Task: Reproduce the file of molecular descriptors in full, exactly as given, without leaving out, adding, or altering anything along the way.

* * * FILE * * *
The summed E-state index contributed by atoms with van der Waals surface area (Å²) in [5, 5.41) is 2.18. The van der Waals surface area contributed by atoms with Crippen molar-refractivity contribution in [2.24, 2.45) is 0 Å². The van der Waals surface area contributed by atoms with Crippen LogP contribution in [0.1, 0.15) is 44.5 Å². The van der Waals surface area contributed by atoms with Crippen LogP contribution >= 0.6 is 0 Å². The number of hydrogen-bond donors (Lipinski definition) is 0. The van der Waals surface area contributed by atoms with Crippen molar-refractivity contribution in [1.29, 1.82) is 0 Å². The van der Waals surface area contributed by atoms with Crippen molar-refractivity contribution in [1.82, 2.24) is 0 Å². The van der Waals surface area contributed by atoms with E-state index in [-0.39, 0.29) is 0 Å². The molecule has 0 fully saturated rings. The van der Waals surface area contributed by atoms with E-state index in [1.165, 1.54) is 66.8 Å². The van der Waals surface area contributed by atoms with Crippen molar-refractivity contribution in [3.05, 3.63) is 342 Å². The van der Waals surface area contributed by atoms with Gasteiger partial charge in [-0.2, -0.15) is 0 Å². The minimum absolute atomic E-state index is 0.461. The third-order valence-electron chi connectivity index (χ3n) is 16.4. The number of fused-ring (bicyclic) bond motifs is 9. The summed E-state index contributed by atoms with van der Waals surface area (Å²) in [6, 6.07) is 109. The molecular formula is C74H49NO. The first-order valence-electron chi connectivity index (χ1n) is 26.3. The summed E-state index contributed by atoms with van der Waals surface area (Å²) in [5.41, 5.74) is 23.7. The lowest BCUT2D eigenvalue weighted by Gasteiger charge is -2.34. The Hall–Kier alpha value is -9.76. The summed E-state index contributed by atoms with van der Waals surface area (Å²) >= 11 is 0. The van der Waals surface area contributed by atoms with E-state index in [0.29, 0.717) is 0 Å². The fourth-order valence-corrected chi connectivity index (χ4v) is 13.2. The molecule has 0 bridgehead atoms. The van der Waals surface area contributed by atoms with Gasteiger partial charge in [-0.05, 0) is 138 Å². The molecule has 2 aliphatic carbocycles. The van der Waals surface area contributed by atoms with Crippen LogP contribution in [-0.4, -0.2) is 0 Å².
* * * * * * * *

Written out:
The summed E-state index contributed by atoms with van der Waals surface area (Å²) in [5, 5.41) is 2.18. The van der Waals surface area contributed by atoms with Crippen molar-refractivity contribution in [2.24, 2.45) is 0 Å². The van der Waals surface area contributed by atoms with Crippen LogP contribution in [0.1, 0.15) is 44.5 Å². The van der Waals surface area contributed by atoms with Crippen LogP contribution >= 0.6 is 0 Å². The number of hydrogen-bond donors (Lipinski definition) is 0. The van der Waals surface area contributed by atoms with Crippen molar-refractivity contribution in [1.29, 1.82) is 0 Å². The van der Waals surface area contributed by atoms with Crippen molar-refractivity contribution in [1.82, 2.24) is 0 Å². The van der Waals surface area contributed by atoms with E-state index in [-0.39, 0.29) is 0 Å². The molecule has 0 fully saturated rings. The van der Waals surface area contributed by atoms with E-state index in [1.165, 1.54) is 66.8 Å². The van der Waals surface area contributed by atoms with Crippen molar-refractivity contribution in [3.05, 3.63) is 342 Å². The van der Waals surface area contributed by atoms with Gasteiger partial charge in [-0.2, -0.15) is 0 Å². The minimum absolute atomic E-state index is 0.461. The third-order valence-electron chi connectivity index (χ3n) is 16.4. The number of fused-ring (bicyclic) bond motifs is 9. The summed E-state index contributed by atoms with van der Waals surface area (Å²) in [6, 6.07) is 109. The molecular formula is C74H49NO. The first-order valence-electron chi connectivity index (χ1n) is 26.3. The summed E-state index contributed by atoms with van der Waals surface area (Å²) in [5.41, 5.74) is 23.7. The lowest BCUT2D eigenvalue weighted by Gasteiger charge is -2.34. The Hall–Kier alpha value is -9.76. The summed E-state index contributed by atoms with van der Waals surface area (Å²) >= 11 is 0. The van der Waals surface area contributed by atoms with E-state index in [0.29, 0.717) is 0 Å². The fourth-order valence-corrected chi connectivity index (χ4v) is 13.2. The molecule has 0 bridgehead atoms. The van der Waals surface area contributed by atoms with Gasteiger partial charge in [-0.05, 0) is 138 Å². The molecule has 2 aliphatic carbocycles. The van der Waals surface area contributed by atoms with Crippen LogP contribution in [-0.4, -0.2) is 0 Å².